Divide and Conquer
We divided up the work based on the topic of certain chapters; given our different backgrounds and styles, one of us may have been the right person or stronger in conveying the chapter’s overarching message, but every word of every page belongs to us jointly. We take pride in the fact that together we have edited and painstakingly selected each word and that we wrote and wrote until we agreed.
Play on Strengths
From the inception of our book, we’ve known that we have different strengths to exploit. One of us loves to write, has an eye for detail, is reserved and picks her words carefully, and frankly finds too much talk exhausting. The other one is a whiz at marketing, is an extroverted talker who can make friends with anyone, loves to connect people, and needs very little sleep.
We divided our writing and our tasks based on our strengths and interests. One managed more of the editing, the other managed more of the social media and outreach. It was our differences that made our partnership so successful — and the process fulfilling.
Partner in Everything
Despite those differences, we aim to do every podcast, interview, and appearance together because that’s when we’re at our best (but it hasn’t always been easy). We are teammates first, working together for our common goal of sharing the parent compass movement with our readers. No one is competing to be faster, stronger, or first across the finish line. We navigated our book’s journey together at the same pace. It felt all the more gratifying that way.
No, it was not all roses. Our styles are very different. Our wires crossed from time to time. We hurt each other’s feelings without thinking. We were forced to self-reflect and face our own demons. We became acutely aware of our inadequacies, quirks, and irksome behavior. We made difficult life changes, owned up to our shortcomings, and learned to apologize. We communicated and came out the other side stronger. It was one of the biggest periods of growth in our lives.
Maintain a Sense of Humor
Writing a book (or essay or article) together is fun. We laughed as we recalled our own parenting mishaps or when our kids called us on things. We had challenges in the journey that, while not funny at the time, we can now look back on and laugh. Was releasing a book during Covid fun or funny? No, but did we make lemonade out of lemons and stumble upon a hosting gig and accidental podcast with every dream guest we could have imagined? Yes! So, that is fun and also kind of funny!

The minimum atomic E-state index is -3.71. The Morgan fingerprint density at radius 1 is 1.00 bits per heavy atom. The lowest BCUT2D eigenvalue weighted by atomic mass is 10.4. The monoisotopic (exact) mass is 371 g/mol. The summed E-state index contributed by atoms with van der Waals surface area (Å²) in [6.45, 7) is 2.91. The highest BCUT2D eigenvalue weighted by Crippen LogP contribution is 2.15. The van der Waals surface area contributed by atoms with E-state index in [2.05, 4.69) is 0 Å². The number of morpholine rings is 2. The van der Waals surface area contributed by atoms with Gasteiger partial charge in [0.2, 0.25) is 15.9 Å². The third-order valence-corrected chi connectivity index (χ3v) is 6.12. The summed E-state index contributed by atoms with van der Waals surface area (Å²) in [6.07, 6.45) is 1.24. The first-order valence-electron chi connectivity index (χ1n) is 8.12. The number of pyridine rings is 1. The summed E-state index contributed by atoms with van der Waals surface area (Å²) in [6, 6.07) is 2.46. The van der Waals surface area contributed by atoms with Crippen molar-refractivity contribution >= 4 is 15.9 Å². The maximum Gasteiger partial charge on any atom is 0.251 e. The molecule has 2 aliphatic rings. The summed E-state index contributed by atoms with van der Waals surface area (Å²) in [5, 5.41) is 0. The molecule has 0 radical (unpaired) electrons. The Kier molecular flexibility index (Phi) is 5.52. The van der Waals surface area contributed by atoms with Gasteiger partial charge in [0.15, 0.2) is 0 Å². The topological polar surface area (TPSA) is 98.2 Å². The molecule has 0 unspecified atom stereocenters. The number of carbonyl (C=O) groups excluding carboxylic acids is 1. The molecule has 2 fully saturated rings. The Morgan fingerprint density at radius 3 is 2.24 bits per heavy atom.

The journey for us was a circuitous one. We cried when we argued. We got mad when publishers said “No.” We squealed when publishers said “Yes.” We laughed when we flubbed during a podcast recording. We screamed when one opportunity didn’t come through, and we screamed when another one did. So, yes, the destination was important and some might call it life-changing: Finally, we share a book bearing our names on its glossy cover. But in the grand scheme of things — with the broader journey, and our growth both individually and collectively — now that’s life-changing.
About the Co-Authors
Cynthia C. Muchnick, M.A. & Jenn Curtis, M.S.W. are the co-authors of The Parent Compass: Navigating Your Teen’s Wellness and Academic Journey in Today’s Competitive World. To learn more, follow them on Instagram @parentcompass or visit www.parentcompassbook.com.
Cynthia Clumeck Muchnick, MA, is a graduate of Stanford University and has been working in education for the past 25+ years as a former Assistant Director of College Admission, high school teacher, educational consultant, and author of five other education-related books. She speaks professionally to parents, students, teachers, and businesses on topics such as study skills, the adolescent journey, college admission, and now the parent compass movement.
Jenn Curtis, MSW, earned a BA from UCLA and MSW from USC and has been an educational consultant and professional speaker for the past 12 years. As the owner of FutureWise Consulting, she has worked with hundreds of students throughout the nation on every aspect of the college admission process. She is particularly passionate about empowering teens to approach life with intention and educating parents about using their parent compass.